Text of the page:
The Effect of Curcumin-Black Pepper on Body Fat Composition and Lipid Levels in Overweight Male Adults

International Journal of Medical Research & Health Sciences (IJMRHS)
ISSN: 2319-5886 Indexed in: ESCI (Thomson Reuters)

Research - International Journal of Medical Research & Health Sciences ( 2021) Volume 10, Issue 1

The Effect of Curcumin-Black Pepper on Body Fat Composition and Lipid Levels in Overweight Male Adults

Nasser Alqahtania*
Clinical Nutrition Department, Faculty of Applied Medical Sciences, Northern Border University, Arar,, Saudi Arabia
*Corresponding Author:
Nasser Alqahtania, Clinical Nutrition Department, Faculty of Applied Medical Sciences, Northern Border University, Arar,, Saudi Arabia, Email:

Received: 25-Nov-2020 Accepted Date: Jan 22, 2021 ; Published: 29-Jan-2021, DOI: O


Objective: This project aims to investigate the effect of curcumin-black pepper on the body fat composition and the lipid profiles of overweight adults. Methods: This randomized, placebo-controlled trial was conducted with 66 overweight males. Participants were randomly divided into two groups. Group A (32) received curcumin and black pepper dietary supplements. Group B (34) received a placebo. Results: Unlike the placebo, taking curcumin-black pepper resulted in significant improvements in High-Density Lipoprotein (HDL) (p<0.001) and significant reductions in body weight, Body Mass Index (BMI), Triglycerides (TG), Low-Density Lipoprotein (LDL), cholesterol, and fat composition (p<0.001) but not in visceral fat. Conclusions: A compound of curcumin-black pepper showed promising findings for improving lipid profiles, body weight, and body fat. This compound reduces body fat composition and serum lipids among overweight male adults. Further studies may be required to clarify the mechanism and effects of this compound on other physiological aspects.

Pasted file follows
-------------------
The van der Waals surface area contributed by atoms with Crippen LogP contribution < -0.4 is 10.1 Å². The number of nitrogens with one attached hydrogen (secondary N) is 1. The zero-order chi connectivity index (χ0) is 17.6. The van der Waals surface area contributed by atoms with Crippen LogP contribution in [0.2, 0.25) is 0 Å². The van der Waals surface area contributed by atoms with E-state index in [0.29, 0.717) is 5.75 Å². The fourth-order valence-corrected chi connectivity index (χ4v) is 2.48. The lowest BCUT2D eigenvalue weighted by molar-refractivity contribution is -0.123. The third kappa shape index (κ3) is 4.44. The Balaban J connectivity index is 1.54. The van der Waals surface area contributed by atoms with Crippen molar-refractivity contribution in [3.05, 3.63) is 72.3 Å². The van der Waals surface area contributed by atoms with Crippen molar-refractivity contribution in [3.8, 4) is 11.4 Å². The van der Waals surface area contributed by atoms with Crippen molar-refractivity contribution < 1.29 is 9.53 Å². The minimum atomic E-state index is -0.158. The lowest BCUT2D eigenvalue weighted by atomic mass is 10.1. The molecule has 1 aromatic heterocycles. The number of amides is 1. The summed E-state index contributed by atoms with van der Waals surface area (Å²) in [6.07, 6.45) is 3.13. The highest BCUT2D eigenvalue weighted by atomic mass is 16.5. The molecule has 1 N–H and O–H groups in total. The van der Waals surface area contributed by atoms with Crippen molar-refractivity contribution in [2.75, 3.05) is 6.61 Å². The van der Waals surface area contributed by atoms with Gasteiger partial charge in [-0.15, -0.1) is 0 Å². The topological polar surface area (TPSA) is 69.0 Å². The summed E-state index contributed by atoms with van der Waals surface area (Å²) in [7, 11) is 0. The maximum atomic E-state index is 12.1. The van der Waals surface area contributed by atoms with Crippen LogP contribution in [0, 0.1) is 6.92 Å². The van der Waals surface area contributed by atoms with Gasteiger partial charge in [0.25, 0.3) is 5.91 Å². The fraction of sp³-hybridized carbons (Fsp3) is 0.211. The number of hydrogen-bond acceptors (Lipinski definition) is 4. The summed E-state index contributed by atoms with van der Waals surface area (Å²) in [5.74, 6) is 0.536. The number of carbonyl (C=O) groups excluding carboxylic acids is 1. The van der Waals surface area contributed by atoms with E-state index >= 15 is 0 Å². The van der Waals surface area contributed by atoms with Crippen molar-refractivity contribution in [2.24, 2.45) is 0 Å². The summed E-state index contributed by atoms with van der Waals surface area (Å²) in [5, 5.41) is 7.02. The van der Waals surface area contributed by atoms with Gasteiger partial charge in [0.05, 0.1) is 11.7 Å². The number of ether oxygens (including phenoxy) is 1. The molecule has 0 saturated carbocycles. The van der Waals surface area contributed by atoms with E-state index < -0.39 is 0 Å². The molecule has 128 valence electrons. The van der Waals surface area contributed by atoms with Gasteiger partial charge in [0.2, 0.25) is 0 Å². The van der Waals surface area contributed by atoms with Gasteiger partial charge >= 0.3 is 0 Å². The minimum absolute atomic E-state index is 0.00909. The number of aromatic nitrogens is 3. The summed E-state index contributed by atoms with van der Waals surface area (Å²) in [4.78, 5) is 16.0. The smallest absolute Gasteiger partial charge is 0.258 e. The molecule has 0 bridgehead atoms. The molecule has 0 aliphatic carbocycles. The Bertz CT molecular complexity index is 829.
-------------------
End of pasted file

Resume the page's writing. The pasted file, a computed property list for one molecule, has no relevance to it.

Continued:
Obesity, Overweight, Curcumin, Lipid profile, Body composition


Obesity, a growing medical health problem, is associated with many serious medical complications, such as diabetes, cancer, coronary heart disease, and kidney failure, which all carry significant risks of sudden death [1-5].

Many approaches have been used to address this health issue. One of the most popular is the use of herbs and dietary supplements, which can have a positive impact on the effort to lose weight [6]. Healthy nutrition and exercise still play a key role in controlling an individual’s body weight (and BMI) but there are certain advantages to some supplements that simply cannot be overlooked. One of these food items is curcumin.

Curcumin has long been recognized for its beneficial effects on human health. It has been used for many years as an herbal spice in traditional meals in Asia as well as in the Middle East. Curcumin is a known anti-inflammatory substance and has been used for the treatment of degenerative arthritis, rheumatoid arthritis, and various other systematic inflammatory conditions [7-9]. However, the health-related benefits of curcumin have not been fully achieved because of poor bioavailability and slow absorption [10].